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Bayreuth pays homage to Wagner on 200th birthday

23 may 2013, 15:36
0
A new sculpture of late German composer Richard Wagner. ©AFP
A new sculpture of late German composer Richard Wagner. ©AFP
Bayreuth paid tribute to composer Richard Wagner on what would have been his 200th birthday here Wednesday with a rare concert in the town's legendary Festpielhaus theatre, AFP reports.

While a small crowd of onlookers braved blustery showers and chilly winds outside the theatre that sits atop Bayreuth's fabled Green Hill, Wagnerians from all over the world rubbed shoulders inside with Bavaria's political and social elite for one of the main highlights in the Wagner bicentenary.

"We are here to celebrate one of the world's great geniuses, one who was a legend and a myth even during his lifetime," said Bavaria's regional state premier Horst Seehofer in a short speech.

"Everywhere around the world from Brussels to Berlin and from Boston to Abu Dhabi, people are in Wagner fever this year."

Built to the composer's own designs, the Festspielhaus is normally open only for a few weeks each year during the world-famous summer festival dedicated exclusively to Wagner's works.

On the anniversary programme were a number of excerpts from his best-known operas.

The Bayreuth Festival's unofficial chief conductor, German maestro Christian Thielemann, directed the Bayreuth Festival Orchestra in a performance of Act 1 of "The Valkyrie", the Prelude and "Liebestod" from "Tristan and Isolde", Siegfried's Rhine Journey and Funeral March from "Twilight of the Gods" and the overture to "The Mastersingers of Nuremberg".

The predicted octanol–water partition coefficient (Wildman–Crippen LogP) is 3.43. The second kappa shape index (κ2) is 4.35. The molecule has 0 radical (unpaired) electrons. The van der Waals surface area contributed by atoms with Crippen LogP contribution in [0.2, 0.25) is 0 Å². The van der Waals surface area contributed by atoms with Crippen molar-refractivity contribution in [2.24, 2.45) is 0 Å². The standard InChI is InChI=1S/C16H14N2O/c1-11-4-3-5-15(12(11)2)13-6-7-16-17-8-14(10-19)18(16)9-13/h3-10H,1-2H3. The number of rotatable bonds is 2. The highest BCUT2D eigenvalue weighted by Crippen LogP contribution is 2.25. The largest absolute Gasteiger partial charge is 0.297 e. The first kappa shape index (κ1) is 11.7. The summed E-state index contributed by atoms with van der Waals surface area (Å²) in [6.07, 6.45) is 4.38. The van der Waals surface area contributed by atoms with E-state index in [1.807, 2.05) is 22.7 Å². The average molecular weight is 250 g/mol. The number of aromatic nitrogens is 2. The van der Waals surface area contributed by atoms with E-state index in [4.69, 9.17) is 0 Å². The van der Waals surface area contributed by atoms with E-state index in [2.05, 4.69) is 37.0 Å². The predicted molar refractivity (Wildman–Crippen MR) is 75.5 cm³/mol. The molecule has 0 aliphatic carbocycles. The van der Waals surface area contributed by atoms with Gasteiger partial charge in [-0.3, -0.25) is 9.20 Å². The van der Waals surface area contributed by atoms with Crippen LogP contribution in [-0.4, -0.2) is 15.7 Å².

The star line-up of soloists, tumultuously applauded, were South African tenor Johan Botha, Dutch soprano Eva-Maria Westbroek and South Korean bass Kwangchul Youn.

The waiting list for tickets for the annual summer festival runs to 10 years or more.

The process was nowhere so long and arduous for the bicentenary concert, but were still almost immediately sold out when they went on sale last year.

"It's always been our dream to come to Bayreuth. I've loved Wagner's music since I was at school. But we've never got tickets before," beamed Horst and his wife Elsa, both pensioners from Saarbruecken.

"This is amazing. I've been to Bayreuth once before, but never to a concert. I bought this ticket as soon as it went on sale on the Internet," said Patrick, from Edinburgh, who was wearing a kilt.

The Festspielhaus with its incomparable acoustics is only rarely used as a concert venue.

The last time one was played there was in 2010 in honour of Wolfgang Wagner, the composer's grandson, who ran the festival for nearly 60 years until his death that year.

Before that, a concert of Beethoven's Ninth Symphony -- one of the few works not by Richard Wagner to be performed there -- was played in 2001 to mark the 125th anniversary of the festival itself.

Wagner was born in Leipzig on May 22, 1813 and died in Venice on February 13, 1883.

The favourite composer of Adolf Hitler, Wagner is still a controversial figure because of his anti-Semitic views.

His great-grandson Gottfried Wagner in a recent interview with AFP denounced him as a narcissist, a woman-hater and an anti-Semite.

The bicentenary celebrations have been planned long in advance. The festival management and municipal authorities of Bayreuth have nevertheless come under fire because the Richard Wagner Museum, housed in the composer's former home Wahnfried, is closed for renovation.

Scaffolding also surrounds the crumbling facade of the Festspielhaus itself.

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